I'm a little bit far from web development, so I have one misunderstanding.

As far as a know, node.js code should be run at the server-side, and web3.js is designed to work at the server side (not sure) because it uses directive "require" and connects to local Ethereum node.

But in examples here https://github.com/ethereum/web3.js/tree/master/example, I see javascript integrated into HTML code that should be executed in the browser. Can somebody explain how it works, what interacts with what, which code executed at server-side and which in browser.

Another question from here, if I use Mist it connects to the local node. But if I want to use web3 in the browser (not mist) I have not node for web3.js to interact with. So the question is - how can I use web3 for the browser(not for Mist)?

  • Please consider up voting the answer, if it helped you.
    – niksmac
    Feb 9, 2017 at 2:51
  • Sorry, i woluld like to, but I do not have enogh reputation Feb 9, 2017 at 9:33

2 Answers 2


Web3 is designed to work both server-side and client side. The client side must be a preprocessed JS bundle, because browsers can't handle advanced JavaScript. You can grab a bundle distribution or create one yourself.

Web3 communicates using XMLHTTPRequest when run in a browser. If you do not have your own node to communicate with the situation is grim at the moment. EtherScan.io provides API key based services that also exposes some of Ethereum JSON-RPC bindings. However as far as I know they are not providing native Web3 provider, so you need to call their specific APIs using their client instead of Web3.

Here is an example project of client side Ethereum application that uses Webpack and Babel (ECMAScript 2016) and EtherScan APIs on a web page.

There are now alternatives such as installing the Metamask extension on Chrome or implementing Metamascara on your site so that the user doesn't need a local node to interact with the blockchain.


You raise a topic that can be confusing for newcomers to the space.

In summary, Ethereum can be accessed by a browser, or by a server; anything that can speak the protocol. The Mist browser is more tightly integrated as one might expect, but others can work as well if the right requirements are loaded.

To help put this into perspective, it's possible to create fully distributed web app (Dapp) that uses Ethereum Smart Contracts. The Browser will speak directly to the Smart Contracts, usually through the Web3.js API. The browser will, of course, load the API to make this possible and it will need a local node so the API has something to talk to.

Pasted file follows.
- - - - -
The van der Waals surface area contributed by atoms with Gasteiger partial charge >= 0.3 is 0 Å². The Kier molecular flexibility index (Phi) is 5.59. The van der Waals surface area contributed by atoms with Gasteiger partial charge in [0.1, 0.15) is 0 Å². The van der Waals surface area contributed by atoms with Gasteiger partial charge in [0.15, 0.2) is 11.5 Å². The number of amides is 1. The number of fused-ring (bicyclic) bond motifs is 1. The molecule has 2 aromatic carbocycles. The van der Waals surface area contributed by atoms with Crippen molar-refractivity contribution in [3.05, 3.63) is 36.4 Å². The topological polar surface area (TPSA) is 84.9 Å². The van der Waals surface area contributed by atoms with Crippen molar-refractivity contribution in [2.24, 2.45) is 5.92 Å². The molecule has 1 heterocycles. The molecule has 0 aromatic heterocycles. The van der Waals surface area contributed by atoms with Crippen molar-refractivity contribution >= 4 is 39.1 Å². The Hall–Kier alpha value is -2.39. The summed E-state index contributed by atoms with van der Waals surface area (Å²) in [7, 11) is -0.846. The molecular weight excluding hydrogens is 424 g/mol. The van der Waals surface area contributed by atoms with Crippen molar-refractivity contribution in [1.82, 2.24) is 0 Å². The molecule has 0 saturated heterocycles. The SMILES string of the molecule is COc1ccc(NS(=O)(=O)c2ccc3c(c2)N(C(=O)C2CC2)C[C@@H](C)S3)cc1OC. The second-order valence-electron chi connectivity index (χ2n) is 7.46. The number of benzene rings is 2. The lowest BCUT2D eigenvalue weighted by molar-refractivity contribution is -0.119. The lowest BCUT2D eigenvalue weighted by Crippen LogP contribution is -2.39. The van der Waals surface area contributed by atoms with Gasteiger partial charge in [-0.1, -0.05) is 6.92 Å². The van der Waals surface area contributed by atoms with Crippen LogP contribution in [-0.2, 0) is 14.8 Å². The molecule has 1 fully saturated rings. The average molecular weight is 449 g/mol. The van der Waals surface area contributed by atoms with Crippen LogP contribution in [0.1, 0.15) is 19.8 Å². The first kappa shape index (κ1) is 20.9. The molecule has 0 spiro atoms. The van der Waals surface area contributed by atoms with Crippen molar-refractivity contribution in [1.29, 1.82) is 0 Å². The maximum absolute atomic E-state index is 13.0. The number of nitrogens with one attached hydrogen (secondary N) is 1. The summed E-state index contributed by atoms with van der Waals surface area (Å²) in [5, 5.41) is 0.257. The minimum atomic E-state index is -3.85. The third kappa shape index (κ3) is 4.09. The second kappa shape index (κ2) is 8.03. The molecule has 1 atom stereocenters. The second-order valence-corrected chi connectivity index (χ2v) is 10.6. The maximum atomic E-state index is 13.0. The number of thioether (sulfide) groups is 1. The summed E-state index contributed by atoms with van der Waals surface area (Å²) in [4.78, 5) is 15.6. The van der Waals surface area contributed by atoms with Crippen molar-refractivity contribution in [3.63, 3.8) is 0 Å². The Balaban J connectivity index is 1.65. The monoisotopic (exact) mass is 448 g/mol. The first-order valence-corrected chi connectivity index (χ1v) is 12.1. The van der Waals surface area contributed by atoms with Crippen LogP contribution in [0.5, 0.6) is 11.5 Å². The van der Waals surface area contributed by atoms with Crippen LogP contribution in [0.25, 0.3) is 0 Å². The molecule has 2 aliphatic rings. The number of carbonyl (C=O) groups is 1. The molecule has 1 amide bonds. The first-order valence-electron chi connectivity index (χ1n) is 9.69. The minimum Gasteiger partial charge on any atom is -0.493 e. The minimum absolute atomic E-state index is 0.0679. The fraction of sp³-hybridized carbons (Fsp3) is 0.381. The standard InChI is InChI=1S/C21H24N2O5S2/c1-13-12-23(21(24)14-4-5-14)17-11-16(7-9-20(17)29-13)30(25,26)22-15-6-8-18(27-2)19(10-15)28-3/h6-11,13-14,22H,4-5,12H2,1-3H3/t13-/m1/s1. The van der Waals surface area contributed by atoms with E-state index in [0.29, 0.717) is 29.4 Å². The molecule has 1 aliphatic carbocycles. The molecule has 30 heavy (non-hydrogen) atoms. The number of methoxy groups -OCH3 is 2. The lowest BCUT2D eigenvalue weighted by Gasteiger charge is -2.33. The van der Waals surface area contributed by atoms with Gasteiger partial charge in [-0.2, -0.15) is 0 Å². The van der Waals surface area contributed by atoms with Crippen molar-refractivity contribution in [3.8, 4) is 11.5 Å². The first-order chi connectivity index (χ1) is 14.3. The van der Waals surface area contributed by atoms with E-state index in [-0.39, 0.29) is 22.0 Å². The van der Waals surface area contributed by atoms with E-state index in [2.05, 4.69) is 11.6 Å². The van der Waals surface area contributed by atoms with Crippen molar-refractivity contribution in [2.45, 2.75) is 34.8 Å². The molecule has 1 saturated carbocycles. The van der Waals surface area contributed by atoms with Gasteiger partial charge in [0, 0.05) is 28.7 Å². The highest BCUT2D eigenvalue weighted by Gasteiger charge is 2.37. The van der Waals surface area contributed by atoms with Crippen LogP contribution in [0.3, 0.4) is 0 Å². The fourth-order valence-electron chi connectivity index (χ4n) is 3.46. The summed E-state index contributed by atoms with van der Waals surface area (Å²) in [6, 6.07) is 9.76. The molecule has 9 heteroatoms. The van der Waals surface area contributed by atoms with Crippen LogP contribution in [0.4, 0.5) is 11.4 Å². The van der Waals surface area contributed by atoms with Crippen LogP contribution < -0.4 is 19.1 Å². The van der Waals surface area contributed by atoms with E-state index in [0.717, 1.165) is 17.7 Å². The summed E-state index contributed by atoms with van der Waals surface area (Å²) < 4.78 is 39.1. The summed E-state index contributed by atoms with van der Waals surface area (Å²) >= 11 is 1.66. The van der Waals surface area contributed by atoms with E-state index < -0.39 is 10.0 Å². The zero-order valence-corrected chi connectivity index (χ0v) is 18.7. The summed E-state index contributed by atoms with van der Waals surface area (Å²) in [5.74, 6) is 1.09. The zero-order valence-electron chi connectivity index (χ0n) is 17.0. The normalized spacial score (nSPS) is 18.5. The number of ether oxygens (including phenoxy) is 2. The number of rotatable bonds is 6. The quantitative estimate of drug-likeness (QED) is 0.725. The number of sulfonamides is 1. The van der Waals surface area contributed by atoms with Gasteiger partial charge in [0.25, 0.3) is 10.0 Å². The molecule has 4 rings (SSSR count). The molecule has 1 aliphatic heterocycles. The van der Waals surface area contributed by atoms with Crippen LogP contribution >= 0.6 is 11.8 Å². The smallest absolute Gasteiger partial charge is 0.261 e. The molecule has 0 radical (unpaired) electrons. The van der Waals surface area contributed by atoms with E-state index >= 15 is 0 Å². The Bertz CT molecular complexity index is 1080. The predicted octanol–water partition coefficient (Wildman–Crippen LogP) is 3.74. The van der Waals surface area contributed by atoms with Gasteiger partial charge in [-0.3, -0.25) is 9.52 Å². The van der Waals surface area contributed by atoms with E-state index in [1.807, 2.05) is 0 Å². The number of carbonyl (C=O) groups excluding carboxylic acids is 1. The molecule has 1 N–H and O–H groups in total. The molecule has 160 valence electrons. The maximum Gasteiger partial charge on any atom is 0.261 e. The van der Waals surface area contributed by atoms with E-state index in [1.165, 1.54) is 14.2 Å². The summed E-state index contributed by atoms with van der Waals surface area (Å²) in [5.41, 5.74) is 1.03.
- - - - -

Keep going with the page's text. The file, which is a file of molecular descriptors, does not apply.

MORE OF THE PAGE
In the case of Mist, this is automatic, but other browsers can download it. So, the html would include a <script> to load it. The author might choose to add a little detection so the browser page acts a little differently in the case that Mist is detected or "Other Browser" is detected.

It's also perfectly acceptable for a server to interact with Smart Contracts. As you have seen, nodejs would load it with require("Web3"). In this case, the browsers would (normally) not need a blockchain node or any special library because the server will be getting the on-chain information. Integration with other languages is possible, e.g. python, using a python-ethereum library built for this purpose.

For some real-world examples, etherscan.io (blockchain explorer) uses a server-side integration. The browser doesn't require a library or a node, because the backend server provides information about the chain that it finds on behalf of the user. This is why it "just works".

The Auger beta is distributed. To use it, the browser loads a library and the user is expected to have an Ethereum node running locally, without which the app doesn't work as expected. The easiest/fastest way for a user to meet this requirement is to use Chrome with the MetaMask plug-in that provides a "light client" interface without the need to sync the entire blockchain.

Apologies for the long-winded answer. There are a lot of deployment options and this makes it difficult to provide a summary that's correct in all cases.

You'll find it's important to realize which scenario is being described to put various how-to suggestions into perspective.

Hope it helps.

  • This topic is not really a concern of a blockchain developer per se. Its for someone who is not familiar with node ecosystem. If you ask me I'd transfer this question from here to main SO.
    – niksmac
    Feb 9, 2017 at 2:52

Your Answer

By clicking “Post Your Answer”, you agree to our terms of service and acknowledge you have read our privacy policy.

Not the answer you're looking for? Browse other questions tagged or ask your own question.